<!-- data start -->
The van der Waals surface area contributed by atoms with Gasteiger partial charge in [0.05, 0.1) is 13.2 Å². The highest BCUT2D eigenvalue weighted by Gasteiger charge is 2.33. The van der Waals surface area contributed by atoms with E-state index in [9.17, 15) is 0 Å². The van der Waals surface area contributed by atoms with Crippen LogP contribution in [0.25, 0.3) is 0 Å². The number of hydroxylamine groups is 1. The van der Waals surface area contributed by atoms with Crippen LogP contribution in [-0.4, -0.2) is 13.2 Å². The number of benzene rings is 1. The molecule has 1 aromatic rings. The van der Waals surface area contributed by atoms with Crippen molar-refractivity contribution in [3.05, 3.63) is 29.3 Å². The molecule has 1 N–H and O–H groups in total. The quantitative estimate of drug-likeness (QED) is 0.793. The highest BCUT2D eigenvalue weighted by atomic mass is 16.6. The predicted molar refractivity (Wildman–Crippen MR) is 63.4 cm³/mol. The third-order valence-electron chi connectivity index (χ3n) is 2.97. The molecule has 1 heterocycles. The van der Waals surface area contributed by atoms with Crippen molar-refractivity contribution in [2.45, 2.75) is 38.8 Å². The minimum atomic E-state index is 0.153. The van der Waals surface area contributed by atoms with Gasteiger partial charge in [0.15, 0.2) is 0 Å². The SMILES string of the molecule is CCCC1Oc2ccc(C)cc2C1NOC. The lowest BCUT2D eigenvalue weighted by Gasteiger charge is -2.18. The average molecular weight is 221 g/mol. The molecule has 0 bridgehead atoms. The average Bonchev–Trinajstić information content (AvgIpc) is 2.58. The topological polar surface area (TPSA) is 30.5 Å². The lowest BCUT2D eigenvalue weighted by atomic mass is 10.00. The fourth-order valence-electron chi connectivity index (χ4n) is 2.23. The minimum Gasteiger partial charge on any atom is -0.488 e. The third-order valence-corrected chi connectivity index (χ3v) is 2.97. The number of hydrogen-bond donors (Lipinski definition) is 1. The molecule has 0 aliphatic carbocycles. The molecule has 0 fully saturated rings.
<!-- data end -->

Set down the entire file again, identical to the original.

The van der Waals surface area contributed by atoms with Gasteiger partial charge in [0.05, 0.1) is 13.2 Å². The highest BCUT2D eigenvalue weighted by Gasteiger charge is 2.33. The van der Waals surface area contributed by atoms with E-state index in [9.17, 15) is 0 Å². The van der Waals surface area contributed by atoms with Crippen LogP contribution in [0.25, 0.3) is 0 Å². The number of hydroxylamine groups is 1. The van der Waals surface area contributed by atoms with Crippen LogP contribution in [-0.4, -0.2) is 13.2 Å². The number of benzene rings is 1. The molecule has 1 aromatic rings. The van der Waals surface area contributed by atoms with Crippen molar-refractivity contribution in [3.05, 3.63) is 29.3 Å². The molecule has 1 N–H and O–H groups in total. The quantitative estimate of drug-likeness (QED) is 0.793. The highest BCUT2D eigenvalue weighted by atomic mass is 16.6. The predicted molar refractivity (Wildman–Crippen MR) is 63.4 cm³/mol. The third-order valence-electron chi connectivity index (χ3n) is 2.97. The molecule has 1 heterocycles. The van der Waals surface area contributed by atoms with Crippen molar-refractivity contribution in [2.45, 2.75) is 38.8 Å². The minimum atomic E-state index is 0.153. The van der Waals surface area contributed by atoms with Gasteiger partial charge in [0.15, 0.2) is 0 Å². The SMILES string of the molecule is CCCC1Oc2ccc(C)cc2C1NOC. The lowest BCUT2D eigenvalue weighted by Gasteiger charge is -2.18. The average molecular weight is 221 g/mol. The molecule has 0 bridgehead atoms. The average Bonchev–Trinajstić information content (AvgIpc) is 2.58. The topological polar surface area (TPSA) is 30.5 Å². The lowest BCUT2D eigenvalue weighted by atomic mass is 10.00. The fourth-order valence-electron chi connectivity index (χ4n) is 2.23. The minimum Gasteiger partial charge on any atom is -0.488 e. The third-order valence-corrected chi connectivity index (χ3v) is 2.97. The number of hydrogen-bond donors (Lipinski definition) is 1. The molecule has 0 aliphatic carbocycles. The molecule has 0 fully saturated rings.